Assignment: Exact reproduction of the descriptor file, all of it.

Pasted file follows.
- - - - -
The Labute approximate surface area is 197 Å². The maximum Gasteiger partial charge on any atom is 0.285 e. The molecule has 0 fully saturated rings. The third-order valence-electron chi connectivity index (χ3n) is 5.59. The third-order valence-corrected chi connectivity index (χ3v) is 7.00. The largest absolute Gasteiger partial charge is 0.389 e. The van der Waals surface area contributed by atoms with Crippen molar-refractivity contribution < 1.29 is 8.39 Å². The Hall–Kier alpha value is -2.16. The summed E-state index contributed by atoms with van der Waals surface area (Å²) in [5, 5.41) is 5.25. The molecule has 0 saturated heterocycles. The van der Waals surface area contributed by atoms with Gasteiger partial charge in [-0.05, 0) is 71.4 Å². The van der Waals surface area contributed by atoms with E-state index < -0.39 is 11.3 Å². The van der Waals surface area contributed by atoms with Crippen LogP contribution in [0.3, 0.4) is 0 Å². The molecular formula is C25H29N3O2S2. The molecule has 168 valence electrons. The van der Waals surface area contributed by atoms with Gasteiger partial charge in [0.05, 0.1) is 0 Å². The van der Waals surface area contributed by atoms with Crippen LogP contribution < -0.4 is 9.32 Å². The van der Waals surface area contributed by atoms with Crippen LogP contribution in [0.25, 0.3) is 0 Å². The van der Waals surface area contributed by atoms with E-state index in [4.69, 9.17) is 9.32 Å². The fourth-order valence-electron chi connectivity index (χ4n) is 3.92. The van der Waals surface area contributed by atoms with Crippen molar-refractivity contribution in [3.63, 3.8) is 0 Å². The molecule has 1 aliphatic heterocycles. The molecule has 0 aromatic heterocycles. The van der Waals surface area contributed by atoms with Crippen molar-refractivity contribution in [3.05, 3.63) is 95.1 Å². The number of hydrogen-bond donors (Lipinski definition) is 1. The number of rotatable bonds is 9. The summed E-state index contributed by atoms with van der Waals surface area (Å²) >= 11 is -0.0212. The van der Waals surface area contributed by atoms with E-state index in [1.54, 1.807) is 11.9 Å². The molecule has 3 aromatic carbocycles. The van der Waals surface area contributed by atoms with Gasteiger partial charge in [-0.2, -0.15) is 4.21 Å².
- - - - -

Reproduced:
The Labute approximate surface area is 197 Å². The maximum Gasteiger partial charge on any atom is 0.285 e. The molecule has 0 fully saturated rings. The third-order valence-electron chi connectivity index (χ3n) is 5.59. The third-order valence-corrected chi connectivity index (χ3v) is 7.00. The largest absolute Gasteiger partial charge is 0.389 e. The van der Waals surface area contributed by atoms with Crippen molar-refractivity contribution < 1.29 is 8.39 Å². The Hall–Kier alpha value is -2.16. The summed E-state index contributed by atoms with van der Waals surface area (Å²) in [5, 5.41) is 5.25. The molecule has 0 saturated heterocycles. The van der Waals surface area contributed by atoms with Gasteiger partial charge in [-0.05, 0) is 71.4 Å². The van der Waals surface area contributed by atoms with E-state index < -0.39 is 11.3 Å². The van der Waals surface area contributed by atoms with Crippen LogP contribution in [0.3, 0.4) is 0 Å². The molecular formula is C25H29N3O2S2. The molecule has 168 valence electrons. The van der Waals surface area contributed by atoms with Gasteiger partial charge in [0.05, 0.1) is 0 Å². The van der Waals surface area contributed by atoms with Crippen LogP contribution < -0.4 is 9.32 Å². The van der Waals surface area contributed by atoms with Crippen LogP contribution in [0.25, 0.3) is 0 Å². The van der Waals surface area contributed by atoms with E-state index in [4.69, 9.17) is 9.32 Å². The fourth-order valence-electron chi connectivity index (χ4n) is 3.92. The van der Waals surface area contributed by atoms with Crippen molar-refractivity contribution in [3.63, 3.8) is 0 Å². The molecule has 1 aliphatic heterocycles. The molecule has 0 aromatic heterocycles. The van der Waals surface area contributed by atoms with Crippen molar-refractivity contribution in [3.05, 3.63) is 95.1 Å². The number of hydrogen-bond donors (Lipinski definition) is 1. The number of rotatable bonds is 9. The summed E-state index contributed by atoms with van der Waals surface area (Å²) >= 11 is -0.0212. The van der Waals surface area contributed by atoms with E-state index in [1.54, 1.807) is 11.9 Å². The molecule has 3 aromatic carbocycles. The van der Waals surface area contributed by atoms with Gasteiger partial charge in [-0.2, -0.15) is 4.21 Å².